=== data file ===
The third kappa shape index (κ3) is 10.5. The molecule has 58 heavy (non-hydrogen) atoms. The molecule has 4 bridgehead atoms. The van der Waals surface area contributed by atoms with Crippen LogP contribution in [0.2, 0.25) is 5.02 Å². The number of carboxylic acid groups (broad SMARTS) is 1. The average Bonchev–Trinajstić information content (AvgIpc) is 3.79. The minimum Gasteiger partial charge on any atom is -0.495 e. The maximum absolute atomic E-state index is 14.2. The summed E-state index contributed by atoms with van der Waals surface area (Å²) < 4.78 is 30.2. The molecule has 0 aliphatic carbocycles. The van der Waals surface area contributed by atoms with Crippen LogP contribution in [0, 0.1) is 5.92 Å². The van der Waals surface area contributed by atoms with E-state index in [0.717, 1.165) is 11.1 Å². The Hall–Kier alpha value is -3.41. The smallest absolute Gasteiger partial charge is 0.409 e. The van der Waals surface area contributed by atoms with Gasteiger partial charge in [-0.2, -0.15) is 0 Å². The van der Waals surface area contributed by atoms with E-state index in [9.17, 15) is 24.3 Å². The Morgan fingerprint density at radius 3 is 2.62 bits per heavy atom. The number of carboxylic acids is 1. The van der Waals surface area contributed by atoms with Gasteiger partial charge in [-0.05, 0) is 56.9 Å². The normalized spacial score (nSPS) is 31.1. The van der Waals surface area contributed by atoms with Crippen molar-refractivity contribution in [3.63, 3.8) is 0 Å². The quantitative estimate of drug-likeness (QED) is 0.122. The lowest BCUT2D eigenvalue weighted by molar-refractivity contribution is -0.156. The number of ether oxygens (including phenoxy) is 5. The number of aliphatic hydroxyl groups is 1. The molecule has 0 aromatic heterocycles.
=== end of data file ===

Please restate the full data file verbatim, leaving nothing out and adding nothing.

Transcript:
The third kappa shape index (κ3) is 10.5. The molecule has 58 heavy (non-hydrogen) atoms. The molecule has 4 bridgehead atoms. The van der Waals surface area contributed by atoms with Crippen LogP contribution in [0.2, 0.25) is 5.02 Å². The number of carboxylic acid groups (broad SMARTS) is 1. The average Bonchev–Trinajstić information content (AvgIpc) is 3.79. The minimum Gasteiger partial charge on any atom is -0.495 e. The maximum absolute atomic E-state index is 14.2. The summed E-state index contributed by atoms with van der Waals surface area (Å²) < 4.78 is 30.2. The molecule has 0 aliphatic carbocycles. The van der Waals surface area contributed by atoms with Crippen LogP contribution in [0, 0.1) is 5.92 Å². The van der Waals surface area contributed by atoms with E-state index in [0.717, 1.165) is 11.1 Å². The Hall–Kier alpha value is -3.41. The smallest absolute Gasteiger partial charge is 0.409 e. The van der Waals surface area contributed by atoms with Gasteiger partial charge in [-0.2, -0.15) is 0 Å². The van der Waals surface area contributed by atoms with E-state index in [9.17, 15) is 24.3 Å². The Morgan fingerprint density at radius 3 is 2.62 bits per heavy atom. The number of carboxylic acids is 1. The van der Waals surface area contributed by atoms with Gasteiger partial charge in [-0.05, 0) is 56.9 Å². The normalized spacial score (nSPS) is 31.1. The van der Waals surface area contributed by atoms with Crippen molar-refractivity contribution in [3.63, 3.8) is 0 Å². The quantitative estimate of drug-likeness (QED) is 0.122. The lowest BCUT2D eigenvalue weighted by molar-refractivity contribution is -0.156. The number of ether oxygens (including phenoxy) is 5. The number of aliphatic hydroxyl groups is 1. The molecule has 0 aromatic heterocycles.